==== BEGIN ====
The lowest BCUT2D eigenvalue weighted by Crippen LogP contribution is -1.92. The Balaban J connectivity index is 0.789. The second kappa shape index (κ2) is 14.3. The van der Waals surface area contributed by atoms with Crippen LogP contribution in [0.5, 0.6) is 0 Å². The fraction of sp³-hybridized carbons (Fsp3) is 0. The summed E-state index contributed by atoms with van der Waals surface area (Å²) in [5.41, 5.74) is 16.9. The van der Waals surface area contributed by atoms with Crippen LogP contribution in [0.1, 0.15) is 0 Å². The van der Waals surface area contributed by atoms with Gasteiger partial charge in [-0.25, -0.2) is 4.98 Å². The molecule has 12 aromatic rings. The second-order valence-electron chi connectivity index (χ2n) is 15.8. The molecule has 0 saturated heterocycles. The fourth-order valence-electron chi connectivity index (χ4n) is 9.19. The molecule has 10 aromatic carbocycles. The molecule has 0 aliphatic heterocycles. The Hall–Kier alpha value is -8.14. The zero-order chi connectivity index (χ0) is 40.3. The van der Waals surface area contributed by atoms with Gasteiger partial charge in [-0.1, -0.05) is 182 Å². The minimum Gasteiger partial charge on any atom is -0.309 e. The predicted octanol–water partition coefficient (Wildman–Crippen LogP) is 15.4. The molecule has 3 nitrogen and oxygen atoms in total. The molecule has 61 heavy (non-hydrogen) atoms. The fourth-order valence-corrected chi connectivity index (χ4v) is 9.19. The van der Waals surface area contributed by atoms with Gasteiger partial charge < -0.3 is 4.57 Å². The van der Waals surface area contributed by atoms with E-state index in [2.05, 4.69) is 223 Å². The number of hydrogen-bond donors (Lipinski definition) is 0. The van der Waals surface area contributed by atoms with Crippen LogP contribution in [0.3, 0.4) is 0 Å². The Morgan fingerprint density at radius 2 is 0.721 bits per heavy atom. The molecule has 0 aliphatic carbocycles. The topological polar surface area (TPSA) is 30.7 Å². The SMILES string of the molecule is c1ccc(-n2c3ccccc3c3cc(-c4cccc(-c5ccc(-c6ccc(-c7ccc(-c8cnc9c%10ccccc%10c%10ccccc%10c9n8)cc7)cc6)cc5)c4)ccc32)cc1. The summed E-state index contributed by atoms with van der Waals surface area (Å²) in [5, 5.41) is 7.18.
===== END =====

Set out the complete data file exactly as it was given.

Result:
The lowest BCUT2D eigenvalue weighted by Crippen LogP contribution is -1.92. The Balaban J connectivity index is 0.789. The second kappa shape index (κ2) is 14.3. The van der Waals surface area contributed by atoms with Crippen LogP contribution in [0.5, 0.6) is 0 Å². The fraction of sp³-hybridized carbons (Fsp3) is 0. The summed E-state index contributed by atoms with van der Waals surface area (Å²) in [5.41, 5.74) is 16.9. The van der Waals surface area contributed by atoms with Crippen LogP contribution in [0.1, 0.15) is 0 Å². The van der Waals surface area contributed by atoms with Gasteiger partial charge in [-0.25, -0.2) is 4.98 Å². The molecule has 12 aromatic rings. The second-order valence-electron chi connectivity index (χ2n) is 15.8. The molecule has 0 saturated heterocycles. The fourth-order valence-electron chi connectivity index (χ4n) is 9.19. The molecule has 10 aromatic carbocycles. The molecule has 0 aliphatic heterocycles. The Hall–Kier alpha value is -8.14. The zero-order chi connectivity index (χ0) is 40.3. The van der Waals surface area contributed by atoms with Gasteiger partial charge in [-0.1, -0.05) is 182 Å². The minimum Gasteiger partial charge on any atom is -0.309 e. The predicted octanol–water partition coefficient (Wildman–Crippen LogP) is 15.4. The molecule has 3 nitrogen and oxygen atoms in total. The molecule has 61 heavy (non-hydrogen) atoms. The fourth-order valence-corrected chi connectivity index (χ4v) is 9.19. The van der Waals surface area contributed by atoms with Gasteiger partial charge < -0.3 is 4.57 Å². The van der Waals surface area contributed by atoms with E-state index in [2.05, 4.69) is 223 Å². The number of hydrogen-bond donors (Lipinski definition) is 0. The van der Waals surface area contributed by atoms with Crippen LogP contribution in [0.3, 0.4) is 0 Å². The Morgan fingerprint density at radius 2 is 0.721 bits per heavy atom. The molecule has 0 aliphatic carbocycles. The topological polar surface area (TPSA) is 30.7 Å². The SMILES string of the molecule is c1ccc(-n2c3ccccc3c3cc(-c4cccc(-c5ccc(-c6ccc(-c7ccc(-c8cnc9c%10ccccc%10c%10ccccc%10c9n8)cc7)cc6)cc5)c4)ccc32)cc1. The summed E-state index contributed by atoms with van der Waals surface area (Å²) in [5, 5.41) is 7.18.